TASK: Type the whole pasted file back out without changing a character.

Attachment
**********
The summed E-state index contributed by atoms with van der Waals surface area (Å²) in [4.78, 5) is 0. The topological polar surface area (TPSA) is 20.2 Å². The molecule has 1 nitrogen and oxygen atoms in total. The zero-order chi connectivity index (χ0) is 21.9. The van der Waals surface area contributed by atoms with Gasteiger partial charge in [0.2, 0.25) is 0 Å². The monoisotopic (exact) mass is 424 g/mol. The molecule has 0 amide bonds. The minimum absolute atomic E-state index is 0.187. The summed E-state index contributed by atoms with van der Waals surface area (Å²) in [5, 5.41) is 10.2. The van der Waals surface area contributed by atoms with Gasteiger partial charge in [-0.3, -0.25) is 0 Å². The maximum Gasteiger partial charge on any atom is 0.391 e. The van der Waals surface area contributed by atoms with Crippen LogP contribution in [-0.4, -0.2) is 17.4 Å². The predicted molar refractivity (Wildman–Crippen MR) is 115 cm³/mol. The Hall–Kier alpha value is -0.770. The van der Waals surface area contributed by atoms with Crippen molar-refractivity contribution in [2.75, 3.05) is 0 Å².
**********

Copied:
The summed E-state index contributed by atoms with van der Waals surface area (Å²) in [4.78, 5) is 0. The topological polar surface area (TPSA) is 20.2 Å². The molecule has 1 nitrogen and oxygen atoms in total. The zero-order chi connectivity index (χ0) is 21.9. The van der Waals surface area contributed by atoms with Gasteiger partial charge in [0.2, 0.25) is 0 Å². The monoisotopic (exact) mass is 424 g/mol. The molecule has 0 amide bonds. The minimum absolute atomic E-state index is 0.187. The summed E-state index contributed by atoms with van der Waals surface area (Å²) in [5, 5.41) is 10.2. The van der Waals surface area contributed by atoms with Gasteiger partial charge in [-0.3, -0.25) is 0 Å². The maximum Gasteiger partial charge on any atom is 0.391 e. The van der Waals surface area contributed by atoms with Crippen LogP contribution in [-0.4, -0.2) is 17.4 Å². The predicted molar refractivity (Wildman–Crippen MR) is 115 cm³/mol. The Hall–Kier alpha value is -0.770. The van der Waals surface area contributed by atoms with Crippen molar-refractivity contribution in [2.75, 3.05) is 0 Å².